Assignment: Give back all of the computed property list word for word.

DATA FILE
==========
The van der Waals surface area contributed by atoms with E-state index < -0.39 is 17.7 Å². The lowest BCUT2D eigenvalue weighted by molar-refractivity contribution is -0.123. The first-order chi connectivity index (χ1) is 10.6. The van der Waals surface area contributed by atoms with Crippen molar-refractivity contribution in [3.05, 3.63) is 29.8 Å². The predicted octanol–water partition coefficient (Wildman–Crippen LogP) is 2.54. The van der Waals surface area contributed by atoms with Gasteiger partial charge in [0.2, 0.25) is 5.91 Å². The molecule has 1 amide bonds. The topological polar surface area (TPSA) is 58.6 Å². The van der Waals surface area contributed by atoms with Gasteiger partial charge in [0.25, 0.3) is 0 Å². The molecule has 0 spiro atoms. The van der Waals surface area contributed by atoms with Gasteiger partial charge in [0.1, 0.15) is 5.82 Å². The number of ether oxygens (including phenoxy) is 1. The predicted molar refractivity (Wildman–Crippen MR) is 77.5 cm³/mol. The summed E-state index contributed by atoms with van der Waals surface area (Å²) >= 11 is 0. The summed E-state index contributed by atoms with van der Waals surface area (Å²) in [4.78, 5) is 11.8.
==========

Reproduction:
The van der Waals surface area contributed by atoms with E-state index < -0.39 is 17.7 Å². The lowest BCUT2D eigenvalue weighted by molar-refractivity contribution is -0.123. The first-order chi connectivity index (χ1) is 10.6. The van der Waals surface area contributed by atoms with Crippen molar-refractivity contribution in [3.05, 3.63) is 29.8 Å². The predicted octanol–water partition coefficient (Wildman–Crippen LogP) is 2.54. The van der Waals surface area contributed by atoms with Gasteiger partial charge in [0.2, 0.25) is 5.91 Å². The molecule has 1 amide bonds. The topological polar surface area (TPSA) is 58.6 Å². The van der Waals surface area contributed by atoms with Gasteiger partial charge in [0.25, 0.3) is 0 Å². The molecule has 0 spiro atoms. The van der Waals surface area contributed by atoms with Gasteiger partial charge in [0.1, 0.15) is 5.82 Å². The number of ether oxygens (including phenoxy) is 1. The predicted molar refractivity (Wildman–Crippen MR) is 77.5 cm³/mol. The summed E-state index contributed by atoms with van der Waals surface area (Å²) >= 11 is 0. The summed E-state index contributed by atoms with van der Waals surface area (Å²) in [4.78, 5) is 11.8.